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by Kevin Albertson, Mary Corcoran and Jake Phillips
9th July 2020

It may seem an inopportune time to be publishing a book that considers the extent of marketisation and privatisation in criminal justice.

The experiment that was Transforming Rehabilitation has recently had ‘time’ called on it, in many UK industries privatisation is seemingly in reverse and the NHS has shown its worth despite a decade of underfunding resulting, at least in part, from the austerity implemented in response to the crisis of 2008. It seems reasonable to conclude many have had enough of globalised markets and their (sometimes creative) destructive forces.

Recurrent crises

With or without COVID-19, there is evidence the world economy would have entered a financial crisis in 2020. We have known for some time that our financialised economy has been causing humanity, on aggregate, to live beyond our means. In the current crisis, talk abounds of how we might use this opportunity to build back better, and adopt a slower-moving more sustainable life. This is also what the public want – only nine per cent of Britons want the new ‘normal’ to mirror the pre-COVID-19 normal.

However, we must remember that similar calls were made to return to a slower more sustainable trajectory of life in the immediate aftermath of the global financial crisis of 2008. Despite this, ‘business as usual’ became re-established as the watchword of governing parties of the inter-crisis years, 2010 to 2020. The opportunity the first global financial crisis afforded to move to a more stable economy was wasted.

The neoliberal policy paradigm which had arguably contributed so much to the first crisis remained the default socio-political ideology of the preceding decade, setting the stage for the current global crisis. Policy makers had apparently failed to learn the lesson of 2008 that market forces will often misprice risk and that public provision is indeed required for sustainable provision of services.

Political paradigms

It is not possible, of course, to attribute complex political scenarios to a single causality – such as national political economy – and for every struggling neoliberalised democracy, one may find other countries with comparatively stable and orderly systems for managing the fallout from COVID-19. However, it is empirically indefensible to fail to consider how the pandemic has unmasked the lack of sustainable growth and increase in inequalities exacerbated by globalised neoliberal policies. The symptoms of these are our capacities to protect ourselves (or not) along lines of race, gender, geography, access to healthcare, work-risk profile and economic status.

The question we face now, therefore, is how to prevent the lessons learned from the current crisis also going to waste; how to prevent people’s prospects becoming yet further diminished and our economies even more exposed to destabilising global forces. The publication of this book therefore comes at a pivotal time when the features of life, thought and governance which we have come to associate with liberal democracy are at risk.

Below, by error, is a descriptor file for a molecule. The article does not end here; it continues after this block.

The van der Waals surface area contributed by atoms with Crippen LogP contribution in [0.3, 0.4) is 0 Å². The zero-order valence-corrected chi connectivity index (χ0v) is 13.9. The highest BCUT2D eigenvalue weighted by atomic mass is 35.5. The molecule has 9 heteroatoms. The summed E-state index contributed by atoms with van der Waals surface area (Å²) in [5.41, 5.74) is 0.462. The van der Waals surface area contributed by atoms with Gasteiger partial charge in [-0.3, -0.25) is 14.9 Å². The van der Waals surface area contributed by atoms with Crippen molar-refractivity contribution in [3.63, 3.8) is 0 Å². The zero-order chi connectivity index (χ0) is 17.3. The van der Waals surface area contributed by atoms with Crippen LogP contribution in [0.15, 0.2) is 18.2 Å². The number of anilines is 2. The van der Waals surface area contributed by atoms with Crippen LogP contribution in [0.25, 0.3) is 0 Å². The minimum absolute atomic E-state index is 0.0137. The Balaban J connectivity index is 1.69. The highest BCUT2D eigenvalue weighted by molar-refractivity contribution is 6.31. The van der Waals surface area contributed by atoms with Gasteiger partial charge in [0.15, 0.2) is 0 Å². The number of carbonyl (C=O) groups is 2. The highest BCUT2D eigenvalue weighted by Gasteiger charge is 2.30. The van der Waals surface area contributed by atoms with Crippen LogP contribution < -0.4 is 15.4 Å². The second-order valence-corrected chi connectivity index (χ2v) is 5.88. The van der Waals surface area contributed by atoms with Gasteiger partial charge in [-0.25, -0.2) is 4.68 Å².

Where we are

When this collection was originally mooted in 2018, the ascendancy of market forces in policing, prisons, probation, legal services and the courts, as well as corollary health and social services, was a seemingly irreversible international trend; one which had a particularly strong grip in the UK. As of this moment, the debate appears to have shifted to a conspicuously ‘post-market’ mode, underlined by excited talk about the ‘return of the central State’ and promises of neo-Keynesian investment stimuli of ‘Rooseveltian’ scale. However, the Big State rarely augurs well for penal reformers, reductionists or abolitionists – especially under current political conditions where any response to COVID-19 threatens civil liberties we may formerly have taken for granted – such as the right of free movement.

It is not clear whether policy makers will heed current calls to complement (perhaps to replace much of) criminal justice with social justice, or whether investment will be aimed at targeting available spending into prison building, increasing police numbers, bankrolling and renationalising failed marketisation experiments while investment in civil society and social justice is marginalised.

Looking forward

‘Those who cannot remember the past are condemned to repeat it’. We are proud that this book contains so many lessons of the recent past and hope that it will serve to illuminate appropriate public policy in the future.

 

Marketisation and Privatisation in Criminal Justice edited by Kevin Albertson, Mary Corcoran and Jake Phillips is available from Policy Press, imprint of Bristol University Press. Order the book here for £23.19.

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